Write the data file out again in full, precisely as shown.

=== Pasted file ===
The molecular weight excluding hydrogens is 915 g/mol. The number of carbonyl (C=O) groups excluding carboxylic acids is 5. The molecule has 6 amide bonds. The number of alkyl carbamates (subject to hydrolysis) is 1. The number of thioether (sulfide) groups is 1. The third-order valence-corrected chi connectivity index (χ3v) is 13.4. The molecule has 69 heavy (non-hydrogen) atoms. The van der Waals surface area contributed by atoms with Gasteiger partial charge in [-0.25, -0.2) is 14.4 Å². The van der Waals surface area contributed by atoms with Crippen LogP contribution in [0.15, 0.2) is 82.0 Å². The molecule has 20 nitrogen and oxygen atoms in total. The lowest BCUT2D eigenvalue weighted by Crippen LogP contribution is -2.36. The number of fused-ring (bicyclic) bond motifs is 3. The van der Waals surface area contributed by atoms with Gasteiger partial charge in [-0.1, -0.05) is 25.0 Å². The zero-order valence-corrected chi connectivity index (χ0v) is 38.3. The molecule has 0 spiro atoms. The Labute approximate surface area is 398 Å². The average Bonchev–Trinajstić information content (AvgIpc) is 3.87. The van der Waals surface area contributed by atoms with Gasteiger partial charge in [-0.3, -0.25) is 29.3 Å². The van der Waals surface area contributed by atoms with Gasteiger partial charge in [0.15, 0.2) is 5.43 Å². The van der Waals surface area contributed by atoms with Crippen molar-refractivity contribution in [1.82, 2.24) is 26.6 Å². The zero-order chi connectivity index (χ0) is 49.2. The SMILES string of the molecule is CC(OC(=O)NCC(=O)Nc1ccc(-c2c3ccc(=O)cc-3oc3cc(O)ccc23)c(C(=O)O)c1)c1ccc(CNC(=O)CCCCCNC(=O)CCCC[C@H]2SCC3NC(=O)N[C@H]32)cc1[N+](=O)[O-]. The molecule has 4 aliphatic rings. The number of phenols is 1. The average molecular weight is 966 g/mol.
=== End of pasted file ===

The molecular weight excluding hydrogens is 915 g/mol. The number of carbonyl (C=O) groups excluding carboxylic acids is 5. The molecule has 6 amide bonds. The number of alkyl carbamates (subject to hydrolysis) is 1. The number of thioether (sulfide) groups is 1. The third-order valence-corrected chi connectivity index (χ3v) is 13.4. The molecule has 69 heavy (non-hydrogen) atoms. The van der Waals surface area contributed by atoms with Gasteiger partial charge in [-0.25, -0.2) is 14.4 Å². The van der Waals surface area contributed by atoms with Crippen LogP contribution in [0.15, 0.2) is 82.0 Å². The molecule has 20 nitrogen and oxygen atoms in total. The lowest BCUT2D eigenvalue weighted by Crippen LogP contribution is -2.36. The number of fused-ring (bicyclic) bond motifs is 3. The van der Waals surface area contributed by atoms with Gasteiger partial charge in [-0.1, -0.05) is 25.0 Å². The zero-order valence-corrected chi connectivity index (χ0v) is 38.3. The molecule has 0 spiro atoms. The Labute approximate surface area is 398 Å². The average Bonchev–Trinajstić information content (AvgIpc) is 3.87. The van der Waals surface area contributed by atoms with Gasteiger partial charge in [-0.3, -0.25) is 29.3 Å². The van der Waals surface area contributed by atoms with Gasteiger partial charge in [0.15, 0.2) is 5.43 Å². The van der Waals surface area contributed by atoms with Crippen molar-refractivity contribution in [1.82, 2.24) is 26.6 Å². The zero-order chi connectivity index (χ0) is 49.2. The SMILES string of the molecule is CC(OC(=O)NCC(=O)Nc1ccc(-c2c3ccc(=O)cc-3oc3cc(O)ccc23)c(C(=O)O)c1)c1ccc(CNC(=O)CCCCCNC(=O)CCCC[C@H]2SCC3NC(=O)N[C@H]32)cc1[N+](=O)[O-]. The molecule has 4 aliphatic rings. The number of phenols is 1. The average molecular weight is 966 g/mol.